MOSCOW — In Belarus, authoritarian leader President Alexander Lukashenko has famously scoffed at the coronavirus as a “frenzy and psychosis.” His views also come with advice for citizens who don’t share his coronavirus scorn: Hit the sauna, down some vodka and get back to work.
The country of 9.5 million — between Ukraine, Poland, Russia, Lithuania and Latvia — has reported 94 cases of coronavirus.
Still, Belarus’s soccer league plays on, the only one in Europe still on the field. Theaters are promoting premieres. Markets, shops, bars, restaurants and churches remain open, in the absence of any government order to the contrary.
The air force is conducting field exercises. A Christian Orthodox fair and exhibition, Easter Joy, will be held April 1-12 in the capital, Minsk, with events for families and children.
“This psychosis has crippled national economies almost everywhere in the world,” Lukashenko said Friday, visiting Belgips Plant, a plasterboard manufacturer.
It is a theme he has pounded relentlessly in recent weeks, convinced that the unprecedented measures against the pandemic are designed to benefit some and harm others. On March 19, he slammed the border closures by Belarus’s five neighbors as useless and “absolute and utter stupidity.”
Several other populist leaders have pooh-poohed the novel coronavirus, including President Trump, who initially said the outbreak in the United States was “very much under control.” Brazil’s President Jair Bolsonaro called it a media fantasy and “a little flu,” claiming that Brazilians could jump into sewers and not get sick.
But strongman Lukashenko seems to be in a league of his own with his disregard for the global strategies to contain the pandemic.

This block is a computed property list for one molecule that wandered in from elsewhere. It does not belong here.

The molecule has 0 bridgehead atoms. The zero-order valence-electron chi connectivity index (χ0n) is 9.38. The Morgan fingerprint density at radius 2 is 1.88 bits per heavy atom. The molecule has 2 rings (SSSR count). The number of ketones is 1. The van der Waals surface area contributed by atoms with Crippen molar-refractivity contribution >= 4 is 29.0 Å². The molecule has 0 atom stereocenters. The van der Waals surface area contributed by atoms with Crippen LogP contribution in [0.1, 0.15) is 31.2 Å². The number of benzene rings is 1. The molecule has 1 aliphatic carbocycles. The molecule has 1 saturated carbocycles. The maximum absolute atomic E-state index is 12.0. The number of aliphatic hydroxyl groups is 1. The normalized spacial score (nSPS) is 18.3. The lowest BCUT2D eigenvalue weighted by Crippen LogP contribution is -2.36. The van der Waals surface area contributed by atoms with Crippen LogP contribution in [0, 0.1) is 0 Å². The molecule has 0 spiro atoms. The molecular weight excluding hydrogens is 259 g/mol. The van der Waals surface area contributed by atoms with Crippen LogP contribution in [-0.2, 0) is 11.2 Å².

On Friday, he cited Trump’s warnings that the cure should not be worse than the disease as justification for his own course of keeping factories and businesses open and refusing to close the borders.
“Life is going on. You cannot put it on hold,” he said, announcing that Belarus would not cancel May 9 Victory Day celebrations, a day when elderly war veterans from the Great Patriotic War (World War II) get together to celebrate.
“His main idea is that panic is more dangerous than the virus itself,” said political analyst Artyom Shraibman, Minsk-based political analyst of the Carnegie Moscow Center. “So he’s definitely on this Trumpian side of this argument, and even more Trumpian than Trump himself because he does not implement any restrictive measures.”
Lukashenko has ordered the state security services to investigate anyone who falsely reports any coronavirus death. But the president, a former Soviet collective farm director, has also been poking fun at the idea of precautions and lockdowns in the country famous in the former Eastern Bloc for its Minsk Tractor Works founded in 1946.
On March 16, he said that instead of worrying about the virus, it was time to work in the fields, sowing crops.
“People are working in tractors. No one is talking about the virus,” Lukashenko said. “There, the tractor will heal everyone. The fields heal everyone,” he added, sparking a social media meme around small red pills shaped like tractors.